This Weekend’s New York Times Magazine brings an interesting story about the seemingly bulletproof business model behind American matzo manufacturing. The problem is that it omits a key ingredient in the global matzo marketplace: Israel.
Every year for one week, about 2% of the U.S. population is forced to buy matzo, says writer Adam Davidson . Because kosher food production is costly and complex and requires knowledge of Jewish law, it’s almost impossible for big U.S. companies, such as Kraft and Sara Lee, to compete.
“As long as they don’t change Passover, we have built-in sales,” Aron Yagoda, co-vice president of the Lower East Side matzo manufacturer Streit’s, tells the Times.
But as the Forward reported on April 6 Streit’s built-in sales are crumbling.
Yagoda’s cousin, Aaron Gross, who also runs the family firm, told the Forward that one of the company’s biggest customers, The Great Atlantic & Pacific Tea Company, ordered one-fifth the amount of matzo this year compared with last year.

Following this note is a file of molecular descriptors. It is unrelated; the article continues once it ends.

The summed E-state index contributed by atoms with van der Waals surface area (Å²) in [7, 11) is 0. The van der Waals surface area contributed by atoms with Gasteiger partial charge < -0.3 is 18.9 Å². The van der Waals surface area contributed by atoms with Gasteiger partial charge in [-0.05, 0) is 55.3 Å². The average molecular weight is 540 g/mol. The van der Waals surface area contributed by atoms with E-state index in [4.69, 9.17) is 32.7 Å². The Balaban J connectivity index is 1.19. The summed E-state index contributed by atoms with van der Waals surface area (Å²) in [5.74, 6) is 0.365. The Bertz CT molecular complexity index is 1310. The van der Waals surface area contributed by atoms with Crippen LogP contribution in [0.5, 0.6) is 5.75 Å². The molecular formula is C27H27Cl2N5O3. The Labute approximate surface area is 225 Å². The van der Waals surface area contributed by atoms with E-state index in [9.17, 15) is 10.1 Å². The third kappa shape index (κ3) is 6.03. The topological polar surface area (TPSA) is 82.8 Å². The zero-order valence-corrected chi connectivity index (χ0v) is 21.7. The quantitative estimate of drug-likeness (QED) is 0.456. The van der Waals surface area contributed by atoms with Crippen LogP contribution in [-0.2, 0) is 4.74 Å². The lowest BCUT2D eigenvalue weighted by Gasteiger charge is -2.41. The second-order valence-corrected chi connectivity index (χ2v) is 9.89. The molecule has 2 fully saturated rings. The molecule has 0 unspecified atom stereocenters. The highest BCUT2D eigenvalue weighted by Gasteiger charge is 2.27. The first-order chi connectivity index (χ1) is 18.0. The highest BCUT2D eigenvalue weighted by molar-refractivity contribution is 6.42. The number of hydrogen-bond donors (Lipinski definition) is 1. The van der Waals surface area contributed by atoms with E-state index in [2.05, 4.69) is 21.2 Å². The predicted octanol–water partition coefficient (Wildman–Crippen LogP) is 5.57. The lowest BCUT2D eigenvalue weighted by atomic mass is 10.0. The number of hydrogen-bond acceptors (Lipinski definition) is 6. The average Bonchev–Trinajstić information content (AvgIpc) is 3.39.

The reason is that big supermarkets, in their cutthroat competition for the kosher consumer, routinely discount or give away matzo. And in order to be able to afford to do so they are turning increasingly to cheap Israeli imports.
This year, a five-pound bundle of Israeli matzo cost about $6 wholesale compared to about $10 for the same bundle of American matzo, kosher food consultant Menachem Lubinsky told the Forward.
Lubinsky said Israeli brands captured 40% of domestic matzo sales last year compared to 28% of sales in 2009.
“If your business is easy to replicate, then someone, somewhere (probably China) is going to undercut you,” Davidson correctly asserts in the Times.
It’s just not China that U.S. matzo manufacturers need to fear, but somewhere closer to American-Jewish hearts — and stomachs.